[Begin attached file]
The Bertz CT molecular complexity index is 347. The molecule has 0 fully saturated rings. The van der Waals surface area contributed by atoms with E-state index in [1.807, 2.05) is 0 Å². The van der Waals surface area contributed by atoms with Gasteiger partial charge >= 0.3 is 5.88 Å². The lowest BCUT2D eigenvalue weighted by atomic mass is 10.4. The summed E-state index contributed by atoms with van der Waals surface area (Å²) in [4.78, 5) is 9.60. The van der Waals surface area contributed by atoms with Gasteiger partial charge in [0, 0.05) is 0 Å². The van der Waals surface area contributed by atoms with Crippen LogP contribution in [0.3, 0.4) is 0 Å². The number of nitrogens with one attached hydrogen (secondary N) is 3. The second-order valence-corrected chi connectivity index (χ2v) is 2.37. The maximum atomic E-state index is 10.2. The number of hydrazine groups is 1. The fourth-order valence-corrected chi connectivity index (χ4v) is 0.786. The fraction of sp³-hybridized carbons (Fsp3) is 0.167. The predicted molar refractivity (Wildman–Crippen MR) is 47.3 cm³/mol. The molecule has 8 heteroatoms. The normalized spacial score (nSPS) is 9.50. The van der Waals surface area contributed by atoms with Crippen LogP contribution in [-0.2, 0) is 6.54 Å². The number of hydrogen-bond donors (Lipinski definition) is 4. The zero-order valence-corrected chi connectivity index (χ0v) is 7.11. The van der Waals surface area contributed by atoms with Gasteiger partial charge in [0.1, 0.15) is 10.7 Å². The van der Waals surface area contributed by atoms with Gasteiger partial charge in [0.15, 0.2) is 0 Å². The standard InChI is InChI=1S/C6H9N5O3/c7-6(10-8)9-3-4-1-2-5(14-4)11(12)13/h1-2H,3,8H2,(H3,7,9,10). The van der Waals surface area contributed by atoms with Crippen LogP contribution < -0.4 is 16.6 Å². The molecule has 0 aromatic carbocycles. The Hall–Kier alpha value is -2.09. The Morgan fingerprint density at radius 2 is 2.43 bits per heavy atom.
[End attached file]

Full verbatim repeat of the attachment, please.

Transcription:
The Bertz CT molecular complexity index is 347. The molecule has 0 fully saturated rings. The van der Waals surface area contributed by atoms with E-state index in [1.807, 2.05) is 0 Å². The van der Waals surface area contributed by atoms with Gasteiger partial charge >= 0.3 is 5.88 Å². The lowest BCUT2D eigenvalue weighted by atomic mass is 10.4. The summed E-state index contributed by atoms with van der Waals surface area (Å²) in [4.78, 5) is 9.60. The van der Waals surface area contributed by atoms with Gasteiger partial charge in [0, 0.05) is 0 Å². The van der Waals surface area contributed by atoms with Crippen LogP contribution in [0.3, 0.4) is 0 Å². The number of nitrogens with one attached hydrogen (secondary N) is 3. The second-order valence-corrected chi connectivity index (χ2v) is 2.37. The maximum atomic E-state index is 10.2. The number of hydrazine groups is 1. The fourth-order valence-corrected chi connectivity index (χ4v) is 0.786. The fraction of sp³-hybridized carbons (Fsp3) is 0.167. The predicted molar refractivity (Wildman–Crippen MR) is 47.3 cm³/mol. The molecule has 8 heteroatoms. The normalized spacial score (nSPS) is 9.50. The van der Waals surface area contributed by atoms with Crippen LogP contribution in [-0.2, 0) is 6.54 Å². The number of hydrogen-bond donors (Lipinski definition) is 4. The zero-order valence-corrected chi connectivity index (χ0v) is 7.11. The van der Waals surface area contributed by atoms with Gasteiger partial charge in [0.1, 0.15) is 10.7 Å². The van der Waals surface area contributed by atoms with Gasteiger partial charge in [0.15, 0.2) is 0 Å². The standard InChI is InChI=1S/C6H9N5O3/c7-6(10-8)9-3-4-1-2-5(14-4)11(12)13/h1-2H,3,8H2,(H3,7,9,10). The van der Waals surface area contributed by atoms with Crippen LogP contribution < -0.4 is 16.6 Å². The molecule has 0 aromatic carbocycles. The Hall–Kier alpha value is -2.09. The Morgan fingerprint density at radius 2 is 2.43 bits per heavy atom.